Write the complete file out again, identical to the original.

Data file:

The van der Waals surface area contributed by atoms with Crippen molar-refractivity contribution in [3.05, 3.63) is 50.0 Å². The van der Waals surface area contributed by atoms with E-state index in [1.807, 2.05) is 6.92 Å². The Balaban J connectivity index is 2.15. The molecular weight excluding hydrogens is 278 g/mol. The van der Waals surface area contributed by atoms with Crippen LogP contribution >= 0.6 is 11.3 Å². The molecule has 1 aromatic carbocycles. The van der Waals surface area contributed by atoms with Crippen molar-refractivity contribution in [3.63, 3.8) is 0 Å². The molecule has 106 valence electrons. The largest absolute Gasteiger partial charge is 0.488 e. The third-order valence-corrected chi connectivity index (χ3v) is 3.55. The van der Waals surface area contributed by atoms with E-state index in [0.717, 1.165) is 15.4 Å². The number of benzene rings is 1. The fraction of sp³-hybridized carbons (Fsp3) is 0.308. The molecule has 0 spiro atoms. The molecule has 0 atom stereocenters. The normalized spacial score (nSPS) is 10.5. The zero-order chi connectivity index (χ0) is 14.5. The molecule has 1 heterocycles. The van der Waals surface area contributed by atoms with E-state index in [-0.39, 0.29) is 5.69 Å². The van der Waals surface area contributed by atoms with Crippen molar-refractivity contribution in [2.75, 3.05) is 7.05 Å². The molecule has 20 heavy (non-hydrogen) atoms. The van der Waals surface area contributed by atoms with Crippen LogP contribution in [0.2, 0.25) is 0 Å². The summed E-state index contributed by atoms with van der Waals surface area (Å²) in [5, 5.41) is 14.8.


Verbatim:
The van der Waals surface area contributed by atoms with Crippen molar-refractivity contribution in [3.05, 3.63) is 50.0 Å². The van der Waals surface area contributed by atoms with E-state index in [1.807, 2.05) is 6.92 Å². The Balaban J connectivity index is 2.15. The molecular weight excluding hydrogens is 278 g/mol. The van der Waals surface area contributed by atoms with Crippen LogP contribution >= 0.6 is 11.3 Å². The molecule has 1 aromatic carbocycles. The van der Waals surface area contributed by atoms with Crippen molar-refractivity contribution in [3.63, 3.8) is 0 Å². The molecule has 106 valence electrons. The largest absolute Gasteiger partial charge is 0.488 e. The third-order valence-corrected chi connectivity index (χ3v) is 3.55. The van der Waals surface area contributed by atoms with E-state index in [0.717, 1.165) is 15.4 Å². The number of benzene rings is 1. The fraction of sp³-hybridized carbons (Fsp3) is 0.308. The molecule has 0 spiro atoms. The molecule has 0 atom stereocenters. The normalized spacial score (nSPS) is 10.5. The zero-order chi connectivity index (χ0) is 14.5. The molecule has 1 heterocycles. The van der Waals surface area contributed by atoms with E-state index in [-0.39, 0.29) is 5.69 Å². The van der Waals surface area contributed by atoms with Crippen molar-refractivity contribution in [2.75, 3.05) is 7.05 Å². The molecule has 20 heavy (non-hydrogen) atoms. The van der Waals surface area contributed by atoms with Crippen LogP contribution in [0.2, 0.25) is 0 Å². The summed E-state index contributed by atoms with van der Waals surface area (Å²) in [5, 5.41) is 14.8.